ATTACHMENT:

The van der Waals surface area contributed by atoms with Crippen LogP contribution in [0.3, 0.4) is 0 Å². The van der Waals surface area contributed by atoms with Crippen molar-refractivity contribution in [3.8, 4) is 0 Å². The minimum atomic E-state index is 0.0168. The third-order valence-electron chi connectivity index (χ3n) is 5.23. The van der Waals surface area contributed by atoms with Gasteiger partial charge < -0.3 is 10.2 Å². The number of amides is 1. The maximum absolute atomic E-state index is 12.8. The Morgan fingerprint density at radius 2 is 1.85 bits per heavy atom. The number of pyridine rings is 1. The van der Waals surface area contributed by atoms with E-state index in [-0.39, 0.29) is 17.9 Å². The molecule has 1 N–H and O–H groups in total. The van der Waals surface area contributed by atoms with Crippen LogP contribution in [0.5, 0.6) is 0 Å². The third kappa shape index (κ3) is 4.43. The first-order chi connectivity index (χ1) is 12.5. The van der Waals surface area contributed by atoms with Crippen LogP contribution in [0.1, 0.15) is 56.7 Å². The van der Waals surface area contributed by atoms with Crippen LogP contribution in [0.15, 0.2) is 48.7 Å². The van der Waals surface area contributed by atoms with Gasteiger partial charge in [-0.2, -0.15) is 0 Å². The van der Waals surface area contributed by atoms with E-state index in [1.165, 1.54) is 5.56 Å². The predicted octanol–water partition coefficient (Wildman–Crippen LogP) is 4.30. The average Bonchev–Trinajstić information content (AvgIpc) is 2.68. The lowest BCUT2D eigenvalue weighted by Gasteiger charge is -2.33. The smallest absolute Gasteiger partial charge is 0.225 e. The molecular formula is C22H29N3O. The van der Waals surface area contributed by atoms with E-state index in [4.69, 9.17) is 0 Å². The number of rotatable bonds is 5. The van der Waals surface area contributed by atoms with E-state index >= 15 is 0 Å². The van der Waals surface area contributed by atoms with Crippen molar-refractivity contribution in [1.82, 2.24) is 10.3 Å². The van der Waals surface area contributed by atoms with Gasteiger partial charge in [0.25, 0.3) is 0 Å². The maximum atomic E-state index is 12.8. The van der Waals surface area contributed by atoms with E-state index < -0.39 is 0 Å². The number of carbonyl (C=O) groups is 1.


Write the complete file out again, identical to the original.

The van der Waals surface area contributed by atoms with Crippen LogP contribution in [0.3, 0.4) is 0 Å². The van der Waals surface area contributed by atoms with Crippen molar-refractivity contribution in [3.8, 4) is 0 Å². The minimum atomic E-state index is 0.0168. The third-order valence-electron chi connectivity index (χ3n) is 5.23. The van der Waals surface area contributed by atoms with Gasteiger partial charge < -0.3 is 10.2 Å². The number of amides is 1. The maximum absolute atomic E-state index is 12.8. The Morgan fingerprint density at radius 2 is 1.85 bits per heavy atom. The number of pyridine rings is 1. The van der Waals surface area contributed by atoms with E-state index in [-0.39, 0.29) is 17.9 Å². The molecule has 1 N–H and O–H groups in total. The van der Waals surface area contributed by atoms with Crippen LogP contribution in [0.5, 0.6) is 0 Å². The third kappa shape index (κ3) is 4.43. The first-order chi connectivity index (χ1) is 12.5. The van der Waals surface area contributed by atoms with Crippen LogP contribution in [0.1, 0.15) is 56.7 Å². The van der Waals surface area contributed by atoms with Crippen LogP contribution in [0.15, 0.2) is 48.7 Å². The van der Waals surface area contributed by atoms with Gasteiger partial charge in [-0.2, -0.15) is 0 Å². The van der Waals surface area contributed by atoms with E-state index in [1.165, 1.54) is 5.56 Å². The predicted octanol–water partition coefficient (Wildman–Crippen LogP) is 4.30. The average Bonchev–Trinajstić information content (AvgIpc) is 2.68. The lowest BCUT2D eigenvalue weighted by Gasteiger charge is -2.33. The smallest absolute Gasteiger partial charge is 0.225 e. The molecular formula is C22H29N3O. The van der Waals surface area contributed by atoms with E-state index in [4.69, 9.17) is 0 Å². The number of rotatable bonds is 5. The van der Waals surface area contributed by atoms with E-state index >= 15 is 0 Å². The van der Waals surface area contributed by atoms with Crippen molar-refractivity contribution in [1.82, 2.24) is 10.3 Å². The van der Waals surface area contributed by atoms with Gasteiger partial charge in [0.25, 0.3) is 0 Å². The maximum atomic E-state index is 12.8. The van der Waals surface area contributed by atoms with E-state index < -0.39 is 0 Å². The number of carbonyl (C=O) groups is 1.